Live well, lead well means caring for ourselves so we can care for others. It means connecting to ourselves so we can connect to others. It means fighting for ourselves so we can fight for others. The reason we do this is to shine the light for others. Whether you are a manager looking to engage your team, or a student wanting to show up more for those around you, leadership is a lifestyle, and lifting others is the reason why we do.

Lifting others can look like showing gratitude, offering to help, giving a compliment, giving your time, being useful, making it about them, removing yourself from the narrative, asking what they need, holding a safe space, listening, encouraging,or supporting others.

We willingly and relentlessly practice helping and guiding others. This is how we stay humble, stay present, and keep learning. This part may scare you, but leadership wouldn’t exist without the people around you. It’s really about them, and once you’re self-aware, and practicing self-care, you will be strong enough to lift others too.

And this is how we lead x

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I’m Courtney, and I write about leadership. I love connecting with like minded people, so please reach out and let me know what you’re working on or how I might be able to help. You can also say hi in the comments below ❤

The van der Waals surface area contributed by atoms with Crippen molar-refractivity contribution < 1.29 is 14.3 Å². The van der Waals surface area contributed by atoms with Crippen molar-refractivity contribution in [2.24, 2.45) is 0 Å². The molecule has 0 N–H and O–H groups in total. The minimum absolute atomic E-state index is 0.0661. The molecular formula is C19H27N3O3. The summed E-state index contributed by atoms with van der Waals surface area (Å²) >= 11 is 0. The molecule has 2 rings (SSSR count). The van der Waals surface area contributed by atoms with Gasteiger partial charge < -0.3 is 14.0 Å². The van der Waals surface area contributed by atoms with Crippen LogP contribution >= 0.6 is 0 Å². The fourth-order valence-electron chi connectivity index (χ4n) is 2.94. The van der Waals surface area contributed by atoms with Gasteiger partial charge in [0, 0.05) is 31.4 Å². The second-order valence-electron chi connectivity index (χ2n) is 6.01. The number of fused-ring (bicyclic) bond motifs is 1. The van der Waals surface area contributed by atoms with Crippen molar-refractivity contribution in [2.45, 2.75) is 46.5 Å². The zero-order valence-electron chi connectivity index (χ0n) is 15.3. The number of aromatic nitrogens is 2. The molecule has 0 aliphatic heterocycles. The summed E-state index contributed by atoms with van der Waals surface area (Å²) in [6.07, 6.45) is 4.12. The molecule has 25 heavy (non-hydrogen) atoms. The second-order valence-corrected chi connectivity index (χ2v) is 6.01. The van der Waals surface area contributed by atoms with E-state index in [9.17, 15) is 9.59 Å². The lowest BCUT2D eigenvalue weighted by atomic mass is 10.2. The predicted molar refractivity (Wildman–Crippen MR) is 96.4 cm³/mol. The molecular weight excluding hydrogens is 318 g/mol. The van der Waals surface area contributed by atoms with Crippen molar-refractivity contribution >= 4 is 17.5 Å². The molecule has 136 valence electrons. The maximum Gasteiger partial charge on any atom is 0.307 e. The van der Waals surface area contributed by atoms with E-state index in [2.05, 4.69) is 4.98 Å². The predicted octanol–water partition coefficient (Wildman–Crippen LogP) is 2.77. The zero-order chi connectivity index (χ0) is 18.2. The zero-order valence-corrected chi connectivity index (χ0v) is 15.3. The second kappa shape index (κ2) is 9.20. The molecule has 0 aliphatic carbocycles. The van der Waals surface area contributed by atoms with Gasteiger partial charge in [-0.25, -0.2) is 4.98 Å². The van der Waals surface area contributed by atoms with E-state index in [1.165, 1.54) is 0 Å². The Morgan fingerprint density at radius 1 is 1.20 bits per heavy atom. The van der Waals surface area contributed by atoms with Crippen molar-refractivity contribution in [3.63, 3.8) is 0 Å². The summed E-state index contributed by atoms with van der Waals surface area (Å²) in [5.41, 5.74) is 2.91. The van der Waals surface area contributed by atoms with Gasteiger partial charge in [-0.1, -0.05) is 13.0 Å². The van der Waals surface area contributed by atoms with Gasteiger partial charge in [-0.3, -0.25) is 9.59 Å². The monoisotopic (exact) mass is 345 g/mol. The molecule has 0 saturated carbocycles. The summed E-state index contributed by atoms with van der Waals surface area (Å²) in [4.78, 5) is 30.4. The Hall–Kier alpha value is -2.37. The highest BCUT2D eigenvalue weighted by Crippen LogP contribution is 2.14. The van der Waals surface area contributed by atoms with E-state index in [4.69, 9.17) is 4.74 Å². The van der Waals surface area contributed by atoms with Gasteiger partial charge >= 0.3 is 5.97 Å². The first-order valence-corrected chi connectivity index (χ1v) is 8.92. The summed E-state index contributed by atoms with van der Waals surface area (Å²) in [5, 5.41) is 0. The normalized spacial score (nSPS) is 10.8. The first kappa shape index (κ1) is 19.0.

Growth Mindset + Friday Fails

Growth Mindset + Friday Fails

Theorist, Carole Dwek, developed the concept of a growth mindset. Since then, popular ted talks and industry thought leaders have highlighted the importance for individuals, teams, and businesses to practice and develop a “growth mindset” in order to flourish long term. 

If this is the first time you’ve heard of this concept, there are two definitions you’ll want to grasp first – that of a fixed mindset, and a growth mindset.

In a fixed mindset, people believe their basic qualities, like their intelligence or talent, are simply fixed traits. They spend their time documenting their intelligence or talent instead of developing them. They also believe that talent alone creates success—without effort.”

“In a growth mindset, people believe that their most basic abilities can be developed through dedication and hard work—brains and talent are just the starting point. This view creates a love of learning and a resilience that is essential for great accomplishment,”